LGBTQ immigrants say that they are being mistreated in Immigration centers.
According to the Washington Post, gay and transgender people held at a detention center in New Mexico are being physically and verbally abused by Immigration and Customs Enforcement officers.
This revelation was made after several civil rights groups sent a complaint to the U.S. agency on Monday, March 25. These civil rights groups speaking on the behalf of 12 gay and transgender detainees at the Otero County Processing Center are from the American Civil Liberties Union, Las Americas Immigrant Advocacy Center and the Santa Fe Dreamers Project.
The letter states that these 12 individuals suffered sexual harassment and abuse from other detainees. In addition, the guards allegedly assaulted them verbally, interrupted showers by offering to help transgender women bathe, and denied hormone therapy. That latter action directly goes against ICE’s own regulations. Then, anyone who complained was allegedly reassigned to barracks with heterosexual men as a form of retaliation.
Below, you can find the demands found in the letter:
“We write to ask for a meeting with U.S. Immigration and Customs Enforcement (“ICE”) and Warden Orozco to speak about our grave concerns about the conditions in which ICE is confining gay men and transgender women in the Otero County Processing Center.”
“We also ask that the U.S. Department of Homeland Security (“DHS”) Office of Inspector General, the DHS Office of Civil Rights and Civil Liberties, and the ICE Prevention of Sexual Assault Coordinator immediately investigate the conditions we outline in this letter.”
“We request a response to this letter by 5 PM this Friday, March 29, 2019, with specific information detailing when ICE and Warden Orozco will meet with us to discuss these conditions and when DHS will investigate them.”
Speaking to the Washington Post, one of the detainees, an anonymous 21-year-old Honduran who identifies as gay, spoke on his experience. He says, while being detained at Otero, he was sexually harassed multiple times by other detainees.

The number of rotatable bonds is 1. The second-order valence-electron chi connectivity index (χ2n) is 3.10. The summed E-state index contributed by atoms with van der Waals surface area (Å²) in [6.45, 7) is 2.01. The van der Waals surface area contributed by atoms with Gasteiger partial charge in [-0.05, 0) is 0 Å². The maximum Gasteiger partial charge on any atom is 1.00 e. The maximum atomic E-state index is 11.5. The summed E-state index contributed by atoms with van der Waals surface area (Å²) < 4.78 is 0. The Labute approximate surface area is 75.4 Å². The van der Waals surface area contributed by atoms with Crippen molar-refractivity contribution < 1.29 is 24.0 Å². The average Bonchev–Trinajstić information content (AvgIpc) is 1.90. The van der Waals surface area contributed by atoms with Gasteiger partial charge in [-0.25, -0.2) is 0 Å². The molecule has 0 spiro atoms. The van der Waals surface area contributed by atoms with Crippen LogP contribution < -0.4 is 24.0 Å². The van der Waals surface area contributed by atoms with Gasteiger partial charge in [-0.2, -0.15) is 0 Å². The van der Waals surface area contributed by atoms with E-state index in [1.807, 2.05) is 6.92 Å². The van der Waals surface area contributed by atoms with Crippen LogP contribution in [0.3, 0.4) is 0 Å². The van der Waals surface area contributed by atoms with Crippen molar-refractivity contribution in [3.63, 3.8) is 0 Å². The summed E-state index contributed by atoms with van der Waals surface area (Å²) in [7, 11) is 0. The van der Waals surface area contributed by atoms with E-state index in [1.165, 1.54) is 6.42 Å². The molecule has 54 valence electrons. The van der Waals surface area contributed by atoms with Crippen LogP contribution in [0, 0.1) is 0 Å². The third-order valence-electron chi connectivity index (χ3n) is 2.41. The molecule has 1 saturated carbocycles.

While the man was later released on bond, he shares that his days in the facility were awful because he was deterred from reporting his attackers.
“I asked for a change of barracks, but I was afraid to write specifically what was happening to me because I had already been warned that if I made another complaint, I’d be sent to solitary,” said the man.
“This is not a new problem. Sadly, from our conversations with the detainees in Otero, we’ve learned that this level of unlawful abuse, mistreatment and harassment is more widespread and common than we had imagined,” said Nicolas Palazzo, an attorney for Las Americas Immigrant Advocacy Center in El Paso.
According to NBC News, ICE has yet to respond to the statement. That said, a spokesperson for Management & Training Corporation, the private company that operates Otero denied the claims. The company says that it follows ICE’s transgender detainee guidelines and “is not aware of any incidents at the facility that even come close to these allegations.”
“And any implication that management was aware of any harassment or discrimination against transgender individuals or any other individuals is not true,” the statement says. “We have no evidence of rampant sexual harassment, discrimination, abuse, denying proper medical care to transgender detainees, and no evidence of retaliation and improper use of solitary confinement.”
The company then shared that they will work with Ice to evaluate the claims.